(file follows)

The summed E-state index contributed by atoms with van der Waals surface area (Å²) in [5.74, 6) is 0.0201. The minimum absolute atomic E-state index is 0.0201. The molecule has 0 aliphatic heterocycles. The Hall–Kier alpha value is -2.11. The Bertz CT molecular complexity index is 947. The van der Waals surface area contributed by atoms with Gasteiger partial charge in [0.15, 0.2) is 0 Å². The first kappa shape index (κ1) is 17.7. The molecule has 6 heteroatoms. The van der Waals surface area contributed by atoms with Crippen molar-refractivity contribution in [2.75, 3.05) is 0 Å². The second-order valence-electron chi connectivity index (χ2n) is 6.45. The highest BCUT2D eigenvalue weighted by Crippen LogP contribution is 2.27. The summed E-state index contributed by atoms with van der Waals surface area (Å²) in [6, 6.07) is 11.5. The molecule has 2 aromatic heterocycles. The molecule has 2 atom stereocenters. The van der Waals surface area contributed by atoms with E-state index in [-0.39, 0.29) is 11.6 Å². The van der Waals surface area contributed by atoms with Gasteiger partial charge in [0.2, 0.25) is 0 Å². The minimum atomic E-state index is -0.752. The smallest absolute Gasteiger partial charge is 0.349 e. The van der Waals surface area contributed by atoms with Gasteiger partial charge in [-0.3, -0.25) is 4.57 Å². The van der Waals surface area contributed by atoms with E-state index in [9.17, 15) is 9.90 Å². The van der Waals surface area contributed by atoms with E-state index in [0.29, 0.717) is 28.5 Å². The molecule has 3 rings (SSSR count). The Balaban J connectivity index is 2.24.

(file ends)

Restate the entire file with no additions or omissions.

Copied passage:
The summed E-state index contributed by atoms with van der Waals surface area (Å²) in [5.74, 6) is 0.0201. The minimum absolute atomic E-state index is 0.0201. The molecule has 0 aliphatic heterocycles. The Hall–Kier alpha value is -2.11. The Bertz CT molecular complexity index is 947. The van der Waals surface area contributed by atoms with Gasteiger partial charge in [0.15, 0.2) is 0 Å². The first kappa shape index (κ1) is 17.7. The molecule has 6 heteroatoms. The van der Waals surface area contributed by atoms with Crippen molar-refractivity contribution in [2.75, 3.05) is 0 Å². The second-order valence-electron chi connectivity index (χ2n) is 6.45. The highest BCUT2D eigenvalue weighted by Crippen LogP contribution is 2.27. The summed E-state index contributed by atoms with van der Waals surface area (Å²) in [6, 6.07) is 11.5. The molecule has 2 aromatic heterocycles. The molecule has 2 atom stereocenters. The van der Waals surface area contributed by atoms with E-state index in [-0.39, 0.29) is 11.6 Å². The van der Waals surface area contributed by atoms with Gasteiger partial charge in [0.2, 0.25) is 0 Å². The minimum atomic E-state index is -0.752. The smallest absolute Gasteiger partial charge is 0.349 e. The van der Waals surface area contributed by atoms with Gasteiger partial charge in [-0.3, -0.25) is 4.57 Å². The van der Waals surface area contributed by atoms with E-state index in [9.17, 15) is 9.90 Å². The van der Waals surface area contributed by atoms with E-state index in [0.29, 0.717) is 28.5 Å². The molecule has 3 rings (SSSR count). The Balaban J connectivity index is 2.24.